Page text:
Re-connecting with the past: recent developments in Mongolia

It is summer time and with that comes vacation. Given the current economic situation, most people stay close to home. Traveling to far away places might not be part of our plans. However, that should not preclude us from catching up on what has been happening on the other side of the world: Mongolia.

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Creative Commons License photo credit: madpai

A recent news release on the BBC website revealed that several crates containing “amazing Buddhist art objects” had been unearthed in the Gobi desert. A total of 64 crates were buried in the 1930s by a Buddhist monk, in an attempt to save historical artifacts during a period of immense upheaval. The monk passed his secret along to his grandson, who dug up some of the boxes in the 1990s and opened a museum. Two additional boxes were uncovered recently, and an estimated 20 boxes still remain buried in the desert.

The Gobi desert is currently also the place where a group of Australians are looking for the Mongolian “death worm”  a creature said to be up to 5 feet long, and able to spit acid. It remains to be seen if this worm actually exists, as it stands, it is part of what we know as cryptozoology.

What is much less controversial and much easier to see is a huge equestrian statue of Genghis Khan located about an hour’s drive outside the Mongolian capital, Ulan Baator. This Texas-size statue, weighing in at 250 tons of stainless steel and standing 131 feet tall is a very visible expression of the renewed interest in Mongolia’s past. A smaller, though still imposing, statue of a seated Genghis Khan can be seen by those who visit the Parliament Building in Ulan Baator.

dsc_0952While the equestrian statue is too large to ever fit in a museum hall, there is currently a copy of the seated Genghis Khan on display at the Houston Museum of Natural Science. The exhibit, entitled “Genghis Khan,” is on display until September 7, 2009. It relates the story of the meteoric rise of the Mongolian Empire. Visitors will learn how, over the time span of three generations, Mongolian armies overran huge parts of Asia, the Near East and Europe. Objects from museums in Mongolia as well as the Hermitage in St. Petersburg illustrate the story. Maps and interactive computers complete the picture. (Those interested in the death worm will have to await the results of the Aussie expedition.)

Book List: Warfare and Soldiers

HMNS is currently hosting three special exhibitions, two of which are Genghis Khan and Terra Cotta Warriors: Guardians of China’s First Emperor, so the topic for this month’s booklist is soldiers and warfare.

Jean Fritz, author of Traitor: The Case of Benedict Arnold, has written numerous books about American history and explains her work: “My approach is that of a reporter, trying for a scoop, looking for clues, connecting facts, digging under the surface.”  Because of this, her books bring history alive as she helps students understand the personalities and motivations of the individuals who shaped our country.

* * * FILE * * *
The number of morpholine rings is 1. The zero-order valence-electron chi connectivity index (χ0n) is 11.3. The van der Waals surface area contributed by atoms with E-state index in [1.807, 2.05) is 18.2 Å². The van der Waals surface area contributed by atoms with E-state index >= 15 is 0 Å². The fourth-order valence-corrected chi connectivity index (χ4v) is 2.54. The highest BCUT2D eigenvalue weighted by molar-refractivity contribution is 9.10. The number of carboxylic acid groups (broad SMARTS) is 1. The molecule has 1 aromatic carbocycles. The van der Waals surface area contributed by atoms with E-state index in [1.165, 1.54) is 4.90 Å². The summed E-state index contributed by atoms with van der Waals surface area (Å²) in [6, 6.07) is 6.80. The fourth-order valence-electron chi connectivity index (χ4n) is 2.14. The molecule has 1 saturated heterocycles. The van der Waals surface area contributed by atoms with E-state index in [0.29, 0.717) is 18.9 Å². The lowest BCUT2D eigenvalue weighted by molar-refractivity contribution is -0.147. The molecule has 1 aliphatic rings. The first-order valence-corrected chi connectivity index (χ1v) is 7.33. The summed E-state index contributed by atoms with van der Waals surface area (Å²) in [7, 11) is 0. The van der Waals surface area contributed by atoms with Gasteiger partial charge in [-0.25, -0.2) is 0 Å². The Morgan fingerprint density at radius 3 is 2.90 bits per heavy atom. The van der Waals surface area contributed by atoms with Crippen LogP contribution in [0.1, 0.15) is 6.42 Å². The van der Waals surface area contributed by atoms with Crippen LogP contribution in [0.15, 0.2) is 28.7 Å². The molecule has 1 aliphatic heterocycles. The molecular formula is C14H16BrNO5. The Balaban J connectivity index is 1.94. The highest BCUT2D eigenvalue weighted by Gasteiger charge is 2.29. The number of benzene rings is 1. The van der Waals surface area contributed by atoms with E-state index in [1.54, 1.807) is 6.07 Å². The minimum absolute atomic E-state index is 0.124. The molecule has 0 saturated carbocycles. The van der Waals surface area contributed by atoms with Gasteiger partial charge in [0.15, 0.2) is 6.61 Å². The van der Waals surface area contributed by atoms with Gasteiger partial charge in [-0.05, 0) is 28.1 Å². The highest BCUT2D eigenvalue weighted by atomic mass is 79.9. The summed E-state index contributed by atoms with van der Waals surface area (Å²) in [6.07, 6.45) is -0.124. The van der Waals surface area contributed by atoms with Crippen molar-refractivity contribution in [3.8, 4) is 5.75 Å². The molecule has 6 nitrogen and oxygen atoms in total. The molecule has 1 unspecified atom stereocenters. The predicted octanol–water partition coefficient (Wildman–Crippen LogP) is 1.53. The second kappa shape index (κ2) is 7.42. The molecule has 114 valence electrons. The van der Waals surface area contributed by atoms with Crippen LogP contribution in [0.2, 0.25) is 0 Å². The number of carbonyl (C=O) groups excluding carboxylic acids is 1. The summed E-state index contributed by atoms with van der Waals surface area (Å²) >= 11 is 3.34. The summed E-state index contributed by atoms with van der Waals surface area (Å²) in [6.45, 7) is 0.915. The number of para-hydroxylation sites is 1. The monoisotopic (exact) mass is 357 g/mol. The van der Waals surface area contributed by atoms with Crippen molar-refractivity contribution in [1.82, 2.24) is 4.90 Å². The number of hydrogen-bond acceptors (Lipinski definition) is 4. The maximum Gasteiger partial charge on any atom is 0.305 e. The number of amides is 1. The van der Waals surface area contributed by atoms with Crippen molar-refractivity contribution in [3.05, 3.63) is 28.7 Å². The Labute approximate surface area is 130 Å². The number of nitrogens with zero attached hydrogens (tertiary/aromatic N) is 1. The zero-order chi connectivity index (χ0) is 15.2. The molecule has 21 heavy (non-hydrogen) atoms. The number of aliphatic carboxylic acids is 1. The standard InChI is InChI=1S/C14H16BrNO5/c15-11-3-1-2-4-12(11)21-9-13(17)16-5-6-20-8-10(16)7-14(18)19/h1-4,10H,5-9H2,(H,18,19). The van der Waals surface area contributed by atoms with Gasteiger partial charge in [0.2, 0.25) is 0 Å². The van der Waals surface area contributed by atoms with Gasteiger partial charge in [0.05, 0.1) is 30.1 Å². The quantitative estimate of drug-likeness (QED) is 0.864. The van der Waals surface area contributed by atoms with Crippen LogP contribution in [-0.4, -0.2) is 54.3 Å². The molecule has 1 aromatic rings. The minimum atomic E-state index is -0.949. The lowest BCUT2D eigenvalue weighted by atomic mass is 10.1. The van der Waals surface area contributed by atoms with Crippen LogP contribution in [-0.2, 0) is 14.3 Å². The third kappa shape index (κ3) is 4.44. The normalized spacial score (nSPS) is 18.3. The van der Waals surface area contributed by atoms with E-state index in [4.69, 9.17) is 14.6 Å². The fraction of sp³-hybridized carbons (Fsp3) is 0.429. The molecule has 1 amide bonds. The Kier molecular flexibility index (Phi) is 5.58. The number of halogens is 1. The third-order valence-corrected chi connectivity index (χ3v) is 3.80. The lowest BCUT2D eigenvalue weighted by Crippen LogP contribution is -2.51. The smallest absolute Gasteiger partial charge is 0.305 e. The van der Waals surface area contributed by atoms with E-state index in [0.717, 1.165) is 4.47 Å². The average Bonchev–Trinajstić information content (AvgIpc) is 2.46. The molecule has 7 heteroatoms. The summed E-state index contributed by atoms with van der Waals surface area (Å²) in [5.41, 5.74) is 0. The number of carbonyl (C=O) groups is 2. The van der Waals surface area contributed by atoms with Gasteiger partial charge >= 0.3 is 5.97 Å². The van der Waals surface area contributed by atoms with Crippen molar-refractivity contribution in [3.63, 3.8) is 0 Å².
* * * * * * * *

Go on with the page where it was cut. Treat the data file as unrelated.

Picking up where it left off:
The first few sentences of Traitor are a powerful and telling introduction to Arnold’s life:  “When Benedict Arnold was a teenager, some people in his hometown of Norwich, Connecticut, predicted that he’d grow up to be a success.  Others said, No.  Benedict Arnold would turn out badly.  As it happened, everyone was right.” 

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Creative Commons License photo credit: pwbaker

 

Fritz introduces you to an Arnold you probably did not know—a druggist and a sea captain who loved shoes but was obsessed with his honor.  The Revolutionary War provided a unique stage for Arnold, and he became a general–but made many enemies along the way. 

In Philadelphia, Arnold met fashionable but spoiled Peggy Shippen, whose father was sympathetic to the British.  They were married, but the happy day was clouded by Arnold’s upcoming court martial and increasing financial problems.  Arnold began to think that if he “could not win the war for the Americans, he might at least bring the war to an end,” and become a hero.  With this thinking, becoming a traitor was not difficult. According to Fritz, Arnold apparently never understood the enormity of his actions. 

civil war reenactment-american museum 2005
Creative Commons License photo credit: daz smith

Paul Fleischman, author of Bull Run, won a Newbery Medal, as did his author father, Sid Fleischman.  After growing up in California, Paul lived in New England, and his love of history grew.  “I thought about teaching history as a career, but decided to bring it into my books instead.”   Bull Run is a collection of short monologues - so, in addition to being read by individuals, this book is suitable for classes to read aloud.  The book has 16 characters, both men and women—one only 11 years old– in sets of 8 from the North and 8 from the South.  The characters describe their lives and experiences leading up to and including the Battle of Bull Run, the Civil War’s first major battle.  Because of the number of individuals involved, you experience  the battle and its aftermath from many perspectives as the characters learn that war is not a game.

Newbery Medal winner Avi is one of the most popular authors for children and young adults.  The Award-winning book, The Fighting Ground, is a fictional account of a day in the life of 13-year-old Jonathan during the Revolutionary War.  Jonathan’s older brother and cousin are soldiers, and his father had been wounded near Philadelphia. More than anything, Jonathan wants to be a soldier, too.  When the bell at the town tavern began to ring, Jonathan tricks his mother into letting him investigate what is happening, and as he leaves home, his day-long adventure begins. Jonathan comes to realize that being a soldier is not glamorous, and when he is captured by the Hessians, his journey towards manhood continues as he is exposed to the horrors of war.

Author notes: